Soybean growers may be looking to get their crop in the ground, but they especially need to keep in mind two insect pests this growing season.
The soybean aphid and bean leaf beetle are problematic for soybean growers and can cause economic losses either from feeding or through the transmission of viruses.
Ohio State University extension specialists recommend that growers scout their fields for the presence of the insects as the growing season wears on and take appropriate management actions as deemed necessary.
The soybean aphid, the first known aphid to colonize soybeans, is a relatively new insect that has, in just two years' time, spread throughout the Midwest region of the country. States that reported soybean aphid populations last year included Ohio, Michigan, Illinois, Minnesota, North Dakota, South Dakota, Indiana, Kentucky, Iowa and Wisconsin. The insect has also been reported in Virginia, West Virginia, New York and Ontario, Canada.
Researchers know very little about the soybean aphid – what exactly is its overwintering host, whether or not it's a vector for disease, and why larger insect populations tend to be found in more northern states. But what they do know is that high insect populations can cause significant yield loss to the crop.
Ron Hammond, an Ohio State extension entomologist with the Ohio Agricultural Research and Development Center, says some states reported an average 6-8 bu loss per acre last year due to soybean aphid feeding. "Some fields had as high as a 12-15 bu loss per acre. There were reports in Ohio that indicated loss ranged from five to 10 bu/acre. When you get into numbers like that, that's considered an economic loss," he says.
Researchers in Ohio and other states speculate that yield losses are coming from the insect feeding, rather than from soybean mosaic virus that the insect is able to transmit.
"The soybean aphid is a sapsucker, sucking the juice out of the plants. It's an indirect injury, but it's enough to cause stress to the plant and cause pod abortion or a lack of pod set," says Hammond. "Researchers in other states speculate the damage is caused solely from the insect itself. Soybean mosaic virus was not prevalent in other states last year and in Ohio we haven't seen any big increase in the virus due to the presence of the aphid."
Hammond says that the best way to control the soybean aphid is to apply insecticides, but timing is crucial in order for the applications to have any impact on insect populations.
"Based on data that we are receiving from other states, we seem to be zeroing in on the critical application time to be around flowering and immediately thereafter. That's when populations are beginning to increase and injure the crop," says Hammond.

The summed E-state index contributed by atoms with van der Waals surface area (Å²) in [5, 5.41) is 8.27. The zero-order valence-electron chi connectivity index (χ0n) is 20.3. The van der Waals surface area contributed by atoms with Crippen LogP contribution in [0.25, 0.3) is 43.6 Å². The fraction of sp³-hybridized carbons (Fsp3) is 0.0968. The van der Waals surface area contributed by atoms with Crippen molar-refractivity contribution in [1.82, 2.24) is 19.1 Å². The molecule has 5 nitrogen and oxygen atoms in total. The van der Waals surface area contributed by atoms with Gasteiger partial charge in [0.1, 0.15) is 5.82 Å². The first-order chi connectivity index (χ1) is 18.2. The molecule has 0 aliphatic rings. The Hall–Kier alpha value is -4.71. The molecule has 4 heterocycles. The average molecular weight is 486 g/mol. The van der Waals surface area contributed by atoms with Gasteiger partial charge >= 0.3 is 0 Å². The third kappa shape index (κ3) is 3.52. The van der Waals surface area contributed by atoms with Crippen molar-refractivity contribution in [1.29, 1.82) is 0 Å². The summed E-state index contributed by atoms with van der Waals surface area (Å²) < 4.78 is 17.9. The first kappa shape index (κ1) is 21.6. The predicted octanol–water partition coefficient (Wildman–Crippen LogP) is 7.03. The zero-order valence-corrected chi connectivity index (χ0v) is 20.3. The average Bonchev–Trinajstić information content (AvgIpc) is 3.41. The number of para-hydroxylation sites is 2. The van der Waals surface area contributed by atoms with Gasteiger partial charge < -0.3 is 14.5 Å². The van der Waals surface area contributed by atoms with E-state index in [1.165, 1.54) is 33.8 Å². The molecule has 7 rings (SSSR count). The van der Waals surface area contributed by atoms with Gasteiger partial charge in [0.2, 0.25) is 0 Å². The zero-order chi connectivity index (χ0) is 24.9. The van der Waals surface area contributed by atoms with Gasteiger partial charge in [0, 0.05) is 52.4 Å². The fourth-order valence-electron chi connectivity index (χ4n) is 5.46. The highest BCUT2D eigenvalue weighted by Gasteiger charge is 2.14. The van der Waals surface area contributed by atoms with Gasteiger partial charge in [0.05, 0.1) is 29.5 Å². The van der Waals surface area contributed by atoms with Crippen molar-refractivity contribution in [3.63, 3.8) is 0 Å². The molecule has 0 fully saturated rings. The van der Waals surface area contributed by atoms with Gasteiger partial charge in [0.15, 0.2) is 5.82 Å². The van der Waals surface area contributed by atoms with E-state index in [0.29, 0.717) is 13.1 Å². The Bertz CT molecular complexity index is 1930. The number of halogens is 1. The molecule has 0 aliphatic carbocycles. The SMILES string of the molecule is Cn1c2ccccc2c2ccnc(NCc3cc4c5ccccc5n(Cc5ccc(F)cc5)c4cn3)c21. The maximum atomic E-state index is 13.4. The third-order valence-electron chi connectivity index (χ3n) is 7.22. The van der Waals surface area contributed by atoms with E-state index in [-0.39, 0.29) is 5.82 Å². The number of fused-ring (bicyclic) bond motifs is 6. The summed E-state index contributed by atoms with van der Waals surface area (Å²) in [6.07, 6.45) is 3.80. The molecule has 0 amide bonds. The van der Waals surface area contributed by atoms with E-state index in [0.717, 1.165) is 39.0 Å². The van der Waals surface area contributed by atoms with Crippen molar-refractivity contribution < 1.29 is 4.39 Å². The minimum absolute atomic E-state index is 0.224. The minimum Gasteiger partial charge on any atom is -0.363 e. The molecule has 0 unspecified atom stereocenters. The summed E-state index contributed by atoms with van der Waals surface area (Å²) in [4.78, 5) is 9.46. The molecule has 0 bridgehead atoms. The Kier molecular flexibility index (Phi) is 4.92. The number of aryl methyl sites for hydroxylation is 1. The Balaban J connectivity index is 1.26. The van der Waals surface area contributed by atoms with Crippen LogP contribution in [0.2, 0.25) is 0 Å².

He says that spraying before flowering is ineffective because the insect reproduces so rapidly that once the insecticide wears off, the populations could build up again to high levels during the most critical stage of crop development. Spraying a few weeks after flowering might be ineffective as well, because damage caused by feeding has already occurred and the insects might have taken flight because of overcrowding. Hammond also believes that spraying during times other than flowering may kill any beneficial insects that may be helping to keep soybean aphid populations in check.
"The longer a grower goes away from the flowering stage with sprays, the less positive impact those sprays will have. Our recommendations are for growers to monitor fields beginning in June, but not to spray," says Hammond. "We will also be developing population thresholds based on data from other states to determine how large aphid populations must be on plants to warrant treatment."
The second insect growers should keep their eye on is the bean leaf beetle, a defoliator and pod feeder that is also a vector of bean pod mottle virus. The virus causes yield reduction in seed quality and yield, which is a problem for food-grade soybean growers who have little luck is getting a premium price for "mottled" seed. One of the main symptoms of bean pod mottle virus is green-stem syndrome, where the plant stem remains green right up to harvest and pods are malformed.
"We are getting reports now that the bean leaf beetle is emerging, which may be of a concern for those growers who have already planted their soybeans," says Hammond. "With all the rain we've been having, planting has been very spotty and in those areas with few soybean fields, they will act as trap crops and attract all the beetles in the area."
Hammond recommends that growers who already have their soybean crop in the ground to pay close attention to their fields for bean leaf beetle populations.
"The first line of defense in controlling bean leaf beetle is to plant late, but there has been some interest in early-season insecticide applications to help prevent the transmission of the disease," says Hammond. "We don't recommend that right now because we feel there isn't enough data to suggest that it actually works. Also, it's a preventive tactic that must be done even before it's known if bean leaf beetle populations will be high. And that's something we definitely can't tell right now."
Bean leaf beetle populations were relatively low in Ohio soybean fields last year. Overwintering populations were also low, which many speculate may result in low populations during the growing season again this year.
However, with the mild winter, those beetles that were present probably overwintered very well, says Hammond. Hence, the need for early scouting.
Regular updates on soybean aphid and bean leaf beetle will be posted to Ohio State Extension's Crop Observation and Recommendation Network (C.O.R.N.) newsletter found at http://corn.osu.edu/. Information on the soybean aphid can be found on Ohio State Extension's Integrated Pest Management Web site at http://ohioline.osu.edu/~ipm/